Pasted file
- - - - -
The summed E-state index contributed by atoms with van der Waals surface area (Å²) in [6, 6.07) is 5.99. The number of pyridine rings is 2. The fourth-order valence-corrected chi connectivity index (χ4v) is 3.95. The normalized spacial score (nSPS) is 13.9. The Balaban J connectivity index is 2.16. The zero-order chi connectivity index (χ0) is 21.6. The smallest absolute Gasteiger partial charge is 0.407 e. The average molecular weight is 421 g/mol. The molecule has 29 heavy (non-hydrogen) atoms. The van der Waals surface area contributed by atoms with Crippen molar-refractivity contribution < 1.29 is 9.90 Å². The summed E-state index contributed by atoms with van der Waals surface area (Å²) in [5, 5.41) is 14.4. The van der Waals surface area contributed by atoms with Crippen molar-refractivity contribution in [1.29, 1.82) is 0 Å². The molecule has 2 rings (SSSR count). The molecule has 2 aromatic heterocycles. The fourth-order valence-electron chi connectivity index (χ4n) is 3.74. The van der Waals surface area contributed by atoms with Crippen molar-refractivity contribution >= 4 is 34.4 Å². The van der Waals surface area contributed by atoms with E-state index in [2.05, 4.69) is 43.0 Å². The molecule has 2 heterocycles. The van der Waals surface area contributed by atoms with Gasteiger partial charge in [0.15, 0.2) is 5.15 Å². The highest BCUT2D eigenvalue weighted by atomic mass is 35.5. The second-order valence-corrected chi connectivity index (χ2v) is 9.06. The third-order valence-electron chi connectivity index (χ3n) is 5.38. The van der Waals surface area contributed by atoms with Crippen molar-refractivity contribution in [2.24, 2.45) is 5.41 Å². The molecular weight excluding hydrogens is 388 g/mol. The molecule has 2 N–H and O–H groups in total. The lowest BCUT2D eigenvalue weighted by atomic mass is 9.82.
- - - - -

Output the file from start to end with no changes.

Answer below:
The summed E-state index contributed by atoms with van der Waals surface area (Å²) in [6, 6.07) is 5.99. The number of pyridine rings is 2. The fourth-order valence-corrected chi connectivity index (χ4v) is 3.95. The normalized spacial score (nSPS) is 13.9. The Balaban J connectivity index is 2.16. The zero-order chi connectivity index (χ0) is 21.6. The smallest absolute Gasteiger partial charge is 0.407 e. The average molecular weight is 421 g/mol. The molecule has 29 heavy (non-hydrogen) atoms. The van der Waals surface area contributed by atoms with Crippen molar-refractivity contribution < 1.29 is 9.90 Å². The summed E-state index contributed by atoms with van der Waals surface area (Å²) in [5, 5.41) is 14.4. The van der Waals surface area contributed by atoms with Crippen molar-refractivity contribution in [1.29, 1.82) is 0 Å². The molecule has 2 rings (SSSR count). The molecule has 2 aromatic heterocycles. The fourth-order valence-electron chi connectivity index (χ4n) is 3.74. The van der Waals surface area contributed by atoms with Crippen molar-refractivity contribution >= 4 is 34.4 Å². The van der Waals surface area contributed by atoms with E-state index in [2.05, 4.69) is 43.0 Å². The molecule has 2 heterocycles. The van der Waals surface area contributed by atoms with Gasteiger partial charge in [0.15, 0.2) is 5.15 Å². The highest BCUT2D eigenvalue weighted by atomic mass is 35.5. The second-order valence-corrected chi connectivity index (χ2v) is 9.06. The third-order valence-electron chi connectivity index (χ3n) is 5.38. The van der Waals surface area contributed by atoms with Crippen molar-refractivity contribution in [2.24, 2.45) is 5.41 Å². The molecular weight excluding hydrogens is 388 g/mol. The molecule has 2 N–H and O–H groups in total. The lowest BCUT2D eigenvalue weighted by atomic mass is 9.82.